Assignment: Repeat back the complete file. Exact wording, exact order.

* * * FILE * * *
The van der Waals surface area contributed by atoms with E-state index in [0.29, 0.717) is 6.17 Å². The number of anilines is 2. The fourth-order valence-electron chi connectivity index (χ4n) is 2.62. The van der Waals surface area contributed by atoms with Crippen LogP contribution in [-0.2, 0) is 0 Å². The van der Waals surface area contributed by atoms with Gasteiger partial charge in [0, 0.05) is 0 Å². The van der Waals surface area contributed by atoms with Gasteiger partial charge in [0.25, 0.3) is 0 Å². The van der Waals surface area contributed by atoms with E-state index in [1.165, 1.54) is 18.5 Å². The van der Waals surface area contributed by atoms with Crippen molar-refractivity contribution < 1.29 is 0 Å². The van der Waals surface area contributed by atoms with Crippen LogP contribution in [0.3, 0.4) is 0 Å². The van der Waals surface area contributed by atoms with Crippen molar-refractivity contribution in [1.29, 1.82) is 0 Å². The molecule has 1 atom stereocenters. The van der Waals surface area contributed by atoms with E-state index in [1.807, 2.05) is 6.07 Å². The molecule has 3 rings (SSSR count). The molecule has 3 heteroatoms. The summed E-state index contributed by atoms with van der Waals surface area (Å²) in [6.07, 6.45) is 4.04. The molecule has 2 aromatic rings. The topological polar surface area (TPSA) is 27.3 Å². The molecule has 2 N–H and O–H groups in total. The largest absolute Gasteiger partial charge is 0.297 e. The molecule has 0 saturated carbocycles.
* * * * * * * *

The van der Waals surface area contributed by atoms with E-state index in [0.29, 0.717) is 6.17 Å². The number of anilines is 2. The fourth-order valence-electron chi connectivity index (χ4n) is 2.62. The van der Waals surface area contributed by atoms with Crippen LogP contribution in [-0.2, 0) is 0 Å². The van der Waals surface area contributed by atoms with Gasteiger partial charge in [0, 0.05) is 0 Å². The van der Waals surface area contributed by atoms with Gasteiger partial charge in [0.25, 0.3) is 0 Å². The van der Waals surface area contributed by atoms with E-state index in [1.165, 1.54) is 18.5 Å². The van der Waals surface area contributed by atoms with Crippen molar-refractivity contribution < 1.29 is 0 Å². The van der Waals surface area contributed by atoms with Crippen LogP contribution in [0.3, 0.4) is 0 Å². The van der Waals surface area contributed by atoms with Crippen molar-refractivity contribution in [1.29, 1.82) is 0 Å². The molecule has 1 atom stereocenters. The van der Waals surface area contributed by atoms with E-state index in [1.807, 2.05) is 6.07 Å². The molecule has 3 rings (SSSR count). The molecule has 3 heteroatoms. The summed E-state index contributed by atoms with van der Waals surface area (Å²) in [6.07, 6.45) is 4.04. The molecule has 2 aromatic rings. The topological polar surface area (TPSA) is 27.3 Å². The molecule has 2 N–H and O–H groups in total. The largest absolute Gasteiger partial charge is 0.297 e. The molecule has 0 saturated carbocycles.